- The Washington Times - Monday, April 27, 2009

The International Monetary Fund, widely dismissed as irrelevant less than 18 months ago, emerged from its annual spring meeting in Washington over the weekend as an integral cog in the efforts of world leaders to overcome the worst global economic and financial crises since the Great Depression.

Its increasing importance was confirmed by the finance ministers of the Group of Seven (G-7) wealthy nations, meeting simultaneously, who spent much of their time trying to nail downcommitments made at the April 2 economic summit in London, where world leaders forged a $1.1 trillion plan to fight the global crises.

Japan was the first wealthy country to write a $100 billion check to the IMF. The United States and the European Union subsequently pledged $100 billion each as well.

The principal beneficiary of this unprecedented funding will be the IMF. Its primary lending program will grow by $500 billion, tripling in size from $250 billion to $750 billion. As recently as last June, the IMF had less than $20 billion in loans outstanding.

In addition to the dramatic increase in the IMF’s lending role, IMF Managing Director Dominique Strauss-Kahn emphasized the sentence in the IMF communique “asking the fund to assess regularly the action taken and the action to take, which puts the fund really at the center of the coordination process of economic policy.”

As the meetings progressed, protesters upset with how world leaders have handled global economic woes held a rally near the World Bank and the IMF.

Demonstrators gathered Sunday afternoon at Dupont Circle before marching several blocks to a park across from the World Bank building. They held signs that read “Globalized Justice” and chanted, “Obama, don’t lie to me. Banks don’t bring democracy.”

Organizers said participants are outraged that leaders at the Group of 20 summit pledged earlier this month to boost IMF funding.

The IMF reported Sunday that recent increases in the fiscal-stimulus programs by Japan, South Korea and Russia raised the overall stimulus average for the Group of 20 industrialized and developing nations to 2 percent of gross domestic product for this year, thus meeting the goal set by the IMF last year.

The worldwide financial crisis has effectively stopped the flow of capital to many emerging-market and developing nations. Their economies have been hit hard by the biggest decline in world trade in post-war history and by the collapse of prices for their commodity exports.

World Bank President Robert B. Zoellick said Sunday that the economies of developing countries “are being hit by second and third waves of the crisis.” He predicted that an additional 55 million to 90 million people will be trapped in extreme poverty this year. “We must continue to act in real time to prevent a catastrophe,”he said.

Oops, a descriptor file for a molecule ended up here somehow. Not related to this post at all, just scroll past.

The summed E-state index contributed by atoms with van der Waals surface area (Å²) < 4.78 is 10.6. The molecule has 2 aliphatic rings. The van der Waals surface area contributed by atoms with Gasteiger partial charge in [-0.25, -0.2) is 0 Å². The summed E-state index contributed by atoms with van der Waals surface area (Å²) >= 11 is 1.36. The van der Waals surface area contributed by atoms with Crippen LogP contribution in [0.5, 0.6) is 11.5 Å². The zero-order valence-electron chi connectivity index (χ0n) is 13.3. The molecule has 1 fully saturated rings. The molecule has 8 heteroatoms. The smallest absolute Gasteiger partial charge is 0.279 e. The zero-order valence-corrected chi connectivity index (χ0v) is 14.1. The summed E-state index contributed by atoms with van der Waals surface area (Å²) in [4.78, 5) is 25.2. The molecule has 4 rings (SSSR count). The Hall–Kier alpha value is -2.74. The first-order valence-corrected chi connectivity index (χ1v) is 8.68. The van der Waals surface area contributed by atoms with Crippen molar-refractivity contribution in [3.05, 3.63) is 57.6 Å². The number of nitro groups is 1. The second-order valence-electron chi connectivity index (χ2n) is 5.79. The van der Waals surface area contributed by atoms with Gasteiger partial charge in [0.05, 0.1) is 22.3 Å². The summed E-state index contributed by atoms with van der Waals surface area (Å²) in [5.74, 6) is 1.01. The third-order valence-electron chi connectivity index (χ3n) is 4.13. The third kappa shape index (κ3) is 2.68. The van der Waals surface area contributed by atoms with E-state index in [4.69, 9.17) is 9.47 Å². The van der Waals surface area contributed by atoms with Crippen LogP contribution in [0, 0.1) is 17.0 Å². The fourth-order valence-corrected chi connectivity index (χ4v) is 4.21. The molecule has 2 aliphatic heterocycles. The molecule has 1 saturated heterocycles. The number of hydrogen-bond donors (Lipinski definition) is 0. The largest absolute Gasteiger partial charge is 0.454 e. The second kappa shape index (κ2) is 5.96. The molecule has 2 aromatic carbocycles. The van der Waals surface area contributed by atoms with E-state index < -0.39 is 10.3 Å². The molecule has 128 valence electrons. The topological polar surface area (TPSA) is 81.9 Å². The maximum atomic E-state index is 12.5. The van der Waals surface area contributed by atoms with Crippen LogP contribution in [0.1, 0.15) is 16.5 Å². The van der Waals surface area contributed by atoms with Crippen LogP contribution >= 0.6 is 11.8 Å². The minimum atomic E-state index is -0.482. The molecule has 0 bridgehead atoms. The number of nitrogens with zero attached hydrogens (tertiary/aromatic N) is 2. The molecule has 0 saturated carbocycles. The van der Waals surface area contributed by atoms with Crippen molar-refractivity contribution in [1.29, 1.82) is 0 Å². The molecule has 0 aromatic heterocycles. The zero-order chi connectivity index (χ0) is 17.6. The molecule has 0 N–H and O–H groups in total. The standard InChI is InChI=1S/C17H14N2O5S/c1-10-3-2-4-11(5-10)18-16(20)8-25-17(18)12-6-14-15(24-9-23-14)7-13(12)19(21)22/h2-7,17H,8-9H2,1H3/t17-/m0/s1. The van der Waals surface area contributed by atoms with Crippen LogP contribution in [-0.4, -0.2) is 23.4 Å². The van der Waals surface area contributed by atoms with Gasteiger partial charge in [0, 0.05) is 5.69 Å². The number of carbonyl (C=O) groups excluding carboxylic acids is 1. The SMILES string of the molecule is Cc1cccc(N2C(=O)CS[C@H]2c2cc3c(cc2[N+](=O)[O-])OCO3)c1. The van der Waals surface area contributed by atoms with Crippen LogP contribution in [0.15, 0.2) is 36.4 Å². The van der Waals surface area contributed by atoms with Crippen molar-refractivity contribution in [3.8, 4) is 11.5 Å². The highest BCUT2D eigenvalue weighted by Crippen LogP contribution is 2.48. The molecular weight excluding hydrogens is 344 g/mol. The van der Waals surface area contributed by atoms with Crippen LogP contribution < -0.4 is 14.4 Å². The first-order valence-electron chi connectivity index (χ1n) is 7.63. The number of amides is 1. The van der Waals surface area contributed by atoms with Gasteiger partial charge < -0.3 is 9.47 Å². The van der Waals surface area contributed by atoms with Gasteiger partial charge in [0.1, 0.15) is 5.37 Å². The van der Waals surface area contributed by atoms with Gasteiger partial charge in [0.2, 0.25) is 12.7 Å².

To help fill the gap between the $300 billion pledged by wealthy countries and the $500 billion goal for additional IMF lending, the IMF for the first time in its history will borrow billions from other countries by issuing IMF-backed bonds. The so-called BRIC countries - Brazil, Russia, India and China - are considering buying those bonds.

But these emerging nations are also demanding an increase in their voting power at the IMF. China, for example, is considering buying at least $40 billion of IMF bonds, which is 8 percent of the $500 billion goal. But China has less than 4 percent of the voting power at the IMF.

Each of the IMF’s 185 member nations is assigned a quota, based broadly on its relative size in the world economy. A member’s quota determines its maximum financial commitment to the IMF and its voting power, and it has a bearing on its access to IMF financing.

The IMF shocked many last week when it reported that financial institutions in the United States, Europe and Japan would suffer more than $4 trillion in asset write-downs during the 2007-2010 period. Expected write-downs for U.S. institutions jumped to $2.7 trillion, nearly double the estimate last October.

Cleansing the toxic assets from banks’ balance sheets and then recapitalizing the banks may require “some countries to nationalize some institutions, some other countries to build a good-bank, bad-bank system and other countries to do something else, and to do it now,” Mr. Strauss-Kahn said Saturday after the IMF released its communique. “Recovery is heavily reliant on that.”

The IMF projects that the world economy will decline 1.3 percent this year, the first annual contraction since the Great Depression. Studies have shown that downturns caused by financial crises are followed by slow recoveries. “Economic activity should begin to recover later this year amid a continued weak outlook,” said a G-7 statement issued over the weekend. “And downside risks persist.”

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